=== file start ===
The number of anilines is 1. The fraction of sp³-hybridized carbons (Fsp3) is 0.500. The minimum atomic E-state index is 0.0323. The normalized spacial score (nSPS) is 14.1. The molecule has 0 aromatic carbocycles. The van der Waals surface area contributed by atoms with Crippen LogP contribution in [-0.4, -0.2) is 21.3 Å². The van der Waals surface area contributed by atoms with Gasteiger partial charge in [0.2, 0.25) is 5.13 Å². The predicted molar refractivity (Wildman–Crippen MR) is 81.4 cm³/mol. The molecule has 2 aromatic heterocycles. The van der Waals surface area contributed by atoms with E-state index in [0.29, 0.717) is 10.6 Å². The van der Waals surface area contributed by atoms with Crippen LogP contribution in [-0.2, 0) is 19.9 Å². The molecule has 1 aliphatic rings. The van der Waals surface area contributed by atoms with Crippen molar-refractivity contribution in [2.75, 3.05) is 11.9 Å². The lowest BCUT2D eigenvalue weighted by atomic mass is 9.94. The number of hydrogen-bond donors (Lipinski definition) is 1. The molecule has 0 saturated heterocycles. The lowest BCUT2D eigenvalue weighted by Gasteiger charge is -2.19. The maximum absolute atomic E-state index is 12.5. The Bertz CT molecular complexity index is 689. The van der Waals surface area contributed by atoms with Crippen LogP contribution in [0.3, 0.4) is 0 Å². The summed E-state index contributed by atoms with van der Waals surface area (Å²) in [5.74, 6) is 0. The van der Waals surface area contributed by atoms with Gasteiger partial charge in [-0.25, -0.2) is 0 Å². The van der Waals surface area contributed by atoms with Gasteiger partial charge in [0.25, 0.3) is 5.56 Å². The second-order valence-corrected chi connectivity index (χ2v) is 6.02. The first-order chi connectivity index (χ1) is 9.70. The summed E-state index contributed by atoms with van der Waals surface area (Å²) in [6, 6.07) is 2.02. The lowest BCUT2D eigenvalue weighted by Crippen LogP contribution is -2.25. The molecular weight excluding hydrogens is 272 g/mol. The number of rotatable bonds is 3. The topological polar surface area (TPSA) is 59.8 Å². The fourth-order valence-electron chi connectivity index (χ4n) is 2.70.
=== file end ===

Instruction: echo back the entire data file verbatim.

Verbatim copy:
The number of anilines is 1. The fraction of sp³-hybridized carbons (Fsp3) is 0.500. The minimum atomic E-state index is 0.0323. The normalized spacial score (nSPS) is 14.1. The molecule has 0 aromatic carbocycles. The van der Waals surface area contributed by atoms with Crippen LogP contribution in [-0.4, -0.2) is 21.3 Å². The van der Waals surface area contributed by atoms with Gasteiger partial charge in [0.2, 0.25) is 5.13 Å². The predicted molar refractivity (Wildman–Crippen MR) is 81.4 cm³/mol. The molecule has 2 aromatic heterocycles. The van der Waals surface area contributed by atoms with E-state index in [0.29, 0.717) is 10.6 Å². The van der Waals surface area contributed by atoms with Crippen LogP contribution in [-0.2, 0) is 19.9 Å². The molecule has 1 aliphatic rings. The van der Waals surface area contributed by atoms with Crippen molar-refractivity contribution in [2.75, 3.05) is 11.9 Å². The lowest BCUT2D eigenvalue weighted by atomic mass is 9.94. The number of hydrogen-bond donors (Lipinski definition) is 1. The molecule has 0 saturated heterocycles. The lowest BCUT2D eigenvalue weighted by Gasteiger charge is -2.19. The maximum absolute atomic E-state index is 12.5. The Bertz CT molecular complexity index is 689. The van der Waals surface area contributed by atoms with Crippen LogP contribution in [0.3, 0.4) is 0 Å². The summed E-state index contributed by atoms with van der Waals surface area (Å²) in [5.74, 6) is 0. The van der Waals surface area contributed by atoms with Gasteiger partial charge in [-0.25, -0.2) is 0 Å². The van der Waals surface area contributed by atoms with Gasteiger partial charge in [0.25, 0.3) is 5.56 Å². The second-order valence-corrected chi connectivity index (χ2v) is 6.02. The first-order chi connectivity index (χ1) is 9.70. The summed E-state index contributed by atoms with van der Waals surface area (Å²) in [6, 6.07) is 2.02. The lowest BCUT2D eigenvalue weighted by Crippen LogP contribution is -2.25. The molecular weight excluding hydrogens is 272 g/mol. The number of rotatable bonds is 3. The topological polar surface area (TPSA) is 59.8 Å². The fourth-order valence-electron chi connectivity index (χ4n) is 2.70.